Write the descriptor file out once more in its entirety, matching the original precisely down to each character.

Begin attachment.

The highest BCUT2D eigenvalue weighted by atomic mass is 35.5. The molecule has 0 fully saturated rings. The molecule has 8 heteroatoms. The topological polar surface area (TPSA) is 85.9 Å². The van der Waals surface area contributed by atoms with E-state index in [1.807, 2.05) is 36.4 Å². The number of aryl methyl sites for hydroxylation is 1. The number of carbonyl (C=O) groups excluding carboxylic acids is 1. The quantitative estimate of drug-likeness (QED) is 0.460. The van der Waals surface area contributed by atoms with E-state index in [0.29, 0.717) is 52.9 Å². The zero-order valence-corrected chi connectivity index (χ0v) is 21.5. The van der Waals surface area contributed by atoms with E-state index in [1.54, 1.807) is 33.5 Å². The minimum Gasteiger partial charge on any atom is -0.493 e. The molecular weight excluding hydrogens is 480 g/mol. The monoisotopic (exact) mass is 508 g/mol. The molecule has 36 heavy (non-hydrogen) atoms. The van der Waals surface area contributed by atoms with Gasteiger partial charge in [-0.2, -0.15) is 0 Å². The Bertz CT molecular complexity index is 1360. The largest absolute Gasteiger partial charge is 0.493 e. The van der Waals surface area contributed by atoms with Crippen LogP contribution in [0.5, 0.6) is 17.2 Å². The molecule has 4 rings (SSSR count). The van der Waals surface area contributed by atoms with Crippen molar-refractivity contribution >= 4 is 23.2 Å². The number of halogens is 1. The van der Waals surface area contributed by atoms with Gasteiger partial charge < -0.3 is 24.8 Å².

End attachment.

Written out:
The highest BCUT2D eigenvalue weighted by atomic mass is 35.5. The molecule has 0 fully saturated rings. The molecule has 8 heteroatoms. The topological polar surface area (TPSA) is 85.9 Å². The van der Waals surface area contributed by atoms with E-state index in [1.807, 2.05) is 36.4 Å². The number of aryl methyl sites for hydroxylation is 1. The number of carbonyl (C=O) groups excluding carboxylic acids is 1. The quantitative estimate of drug-likeness (QED) is 0.460. The van der Waals surface area contributed by atoms with E-state index in [0.29, 0.717) is 52.9 Å². The zero-order valence-corrected chi connectivity index (χ0v) is 21.5. The van der Waals surface area contributed by atoms with E-state index in [1.54, 1.807) is 33.5 Å². The minimum Gasteiger partial charge on any atom is -0.493 e. The molecular weight excluding hydrogens is 480 g/mol. The monoisotopic (exact) mass is 508 g/mol. The molecule has 36 heavy (non-hydrogen) atoms. The van der Waals surface area contributed by atoms with Gasteiger partial charge in [-0.2, -0.15) is 0 Å². The Bertz CT molecular complexity index is 1360. The largest absolute Gasteiger partial charge is 0.493 e. The van der Waals surface area contributed by atoms with Crippen LogP contribution in [0.5, 0.6) is 17.2 Å². The molecule has 4 rings (SSSR count). The van der Waals surface area contributed by atoms with Crippen molar-refractivity contribution >= 4 is 23.2 Å². The number of halogens is 1. The van der Waals surface area contributed by atoms with Gasteiger partial charge < -0.3 is 24.8 Å².